Half a century after the death of Bruce Lee, for several generations of Africans, the actor remains a legend. What is the secret of the popularity of the "Little Dragon" across the continent?
There is little documentation on the history of cinema in Africa. However, several documentaries and researchers claim that, as Hollywood cinema entered the African cultural scene, between the 1950s and the 1970s depending on the country, combat films were very popular with the public.
Among the stars of these films, actor Lee Jun-fan, alias Bruce Lee, who has become a hero for several generations of young people in the world, but also in Africa. So much so that long after his death and the democratization of cinema on the continent, the films of the "Little Dragon" were still widely shown in Africa, until the 2000s.
Is it the cinematographic prowess of the actor and director, his talent as a fighter or his philosophy that seduced the African public? One thing is certain in any case, many Africans wanted to follow in the footsteps of Bruce Lee.
Bruce Lee, a role model for Africans
Cameroonian Dominique Martin Saatenang was the first African to train at Mount Song, China, where Bruce Lee supposedly created his jeet kune do. In his dojos installed in six African countries, Saatenang hung a portrait of Bruce Lee as others wear portraits of political heroes.
Former Tunisian opponent Moncef El Ouerghi, who died in 2012, known in the Maghreb for having created Zamaktel, a combat sport, was widely involved in spreading an incredible rumor that he would one day beat Bruce Lee. The legend says that Ouerghi would have faced the fighter during the Lamp Beach championship in 1972.
At the Atlas cinema in Algiers, the work of Bruce Lee has been shown every year for several years now, at the sustained rate of… three screenings a day. And the success does not dry up, the sessions being sold out.
The Franco-Ivorian director, Philippe Lacôte, tells a meaningful anecdote. “I was a teenager watching a Bruce Lee movie with my friends at the cinema in Abidjan. Bruce Lee was our hero then. At one point in the film, one of the villains was coming to attack Bruce Lee from behind while he was distracted, and suddenly one of the audience members jumped onto the stage and stuck a knife through the projection of the villain at the back. 'screen. It was my first lesson in cinema”, remembers Lacôte in the documentary “Saving Bruce Lee”.
For the Nigerian MMA champion, Israel adesanya, Bruce Lee would be "the pinnacle of what a martial artist can aspire to be". As for the Ghanaian boxing legend, Azumah Nelson, the latter confided after winning the world championship in 1984 that the one who inspired him was none other than… Bruce Lee.
The latter inspired Africans so much that in the early 2000s Kinna-Uganda was born, a series of films made in Uganda by local directors, for some Bruce Lee fans. Director and producer Isaac Nabwana – via his studio Wakaliwood – has for example produced some forty action films in recent years, including “Who Killed Captain Alex? ", released in 2010. A film inspired by the martial arts productions of Bruce Lee which, for a budget of barely 85 US dollars, met its audience: 6 million Internet users watched it on the YouTube platform .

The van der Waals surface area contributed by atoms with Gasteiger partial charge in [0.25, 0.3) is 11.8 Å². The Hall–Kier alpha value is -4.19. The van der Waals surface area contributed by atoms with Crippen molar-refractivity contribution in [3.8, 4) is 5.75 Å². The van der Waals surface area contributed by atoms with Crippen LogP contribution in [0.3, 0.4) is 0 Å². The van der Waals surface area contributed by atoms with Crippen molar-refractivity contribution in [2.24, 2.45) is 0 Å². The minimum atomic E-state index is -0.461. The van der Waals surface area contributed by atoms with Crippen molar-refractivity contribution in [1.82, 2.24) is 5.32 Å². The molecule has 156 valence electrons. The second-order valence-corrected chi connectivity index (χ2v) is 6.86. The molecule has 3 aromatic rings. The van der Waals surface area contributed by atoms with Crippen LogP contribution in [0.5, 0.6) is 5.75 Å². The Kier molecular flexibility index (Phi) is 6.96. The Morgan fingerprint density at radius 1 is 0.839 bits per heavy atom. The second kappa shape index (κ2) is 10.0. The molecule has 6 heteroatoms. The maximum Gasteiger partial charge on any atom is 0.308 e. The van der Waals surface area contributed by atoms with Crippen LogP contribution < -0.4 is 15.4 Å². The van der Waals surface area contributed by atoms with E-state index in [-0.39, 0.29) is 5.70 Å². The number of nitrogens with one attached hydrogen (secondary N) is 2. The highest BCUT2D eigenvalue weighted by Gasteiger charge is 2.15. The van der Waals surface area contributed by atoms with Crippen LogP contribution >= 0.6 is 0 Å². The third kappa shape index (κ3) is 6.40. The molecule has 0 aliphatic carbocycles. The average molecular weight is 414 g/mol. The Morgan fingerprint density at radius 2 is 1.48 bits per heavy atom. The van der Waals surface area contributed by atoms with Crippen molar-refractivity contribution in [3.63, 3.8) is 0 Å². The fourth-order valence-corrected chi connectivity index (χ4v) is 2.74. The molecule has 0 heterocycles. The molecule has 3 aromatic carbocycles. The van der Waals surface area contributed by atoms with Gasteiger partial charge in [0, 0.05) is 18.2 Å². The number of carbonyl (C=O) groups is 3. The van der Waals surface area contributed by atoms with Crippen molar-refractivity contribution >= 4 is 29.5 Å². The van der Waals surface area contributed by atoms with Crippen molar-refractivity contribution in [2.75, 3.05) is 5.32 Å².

Did Bruce Lee inspire anti-racist movements?
The declarations of love from Africans towards Bruce Lee are not lacking. If the rest of the world has probably started to forget the "Little Dragon", with the release of more modern productions, Bruce Lee remains present in the collective African memory. He remains, despite the years that have passed, a legendary actor, but also a symbol of the improvement of the mastery of combat sports.
For the creators of "Saving Bruce Lee", the famous Cameroonian arts curator Koyo Kouoh and the Lebanese writer Rasha Salti, the image of Bruce Lee is above all that of an ambassador for the fight against racism.
And, precisely, beyond Africa, a quote from Bruce Lee dating from 1971 still figures in the subconscious of almost all anti-racist movements, and revolutionaries in general: “Empty your mind, be formless. Formless, like water. If you put water in a cup, it becomes the cup. You put water in a bottle, it becomes the bottle. If you put it in a teapot, it becomes the teapot. Water can flow or it can crush… Be like water, my friend”.
An anti-dogma philosophy carried by Bruce Lee throughout his life, but which had inspired the theoreticians of revolutionary violence of the black nationalist movement in West Africa and the United States, almost as much as the writings of Frantz Fanon or Malcolm X.
With added value: for journalist Bao Nguyen, the "fluidity" instilled by Bruce Lee - who personally campaigned against racism in the United States - resonated in the streets, during demonstrations against the dictatorship, the police or other violence, anywhere in the world.
The analyst explains that a “generation for which the best fighter was Bruce Lee, can only fight like him”. Affirming that the demonstrations following the deaths of Breonna Taylor or George Floyd in the United States, or even during the riots in the Parisian suburbs in 2005 after the death of Zyed Benna and Bouna Traoré, would have been inspired by… Bruce Lee! He speaks in particular of avoiding confrontation with the police in one place, to relaunch the demonstrations in the other, so as to "avoid the water crashing".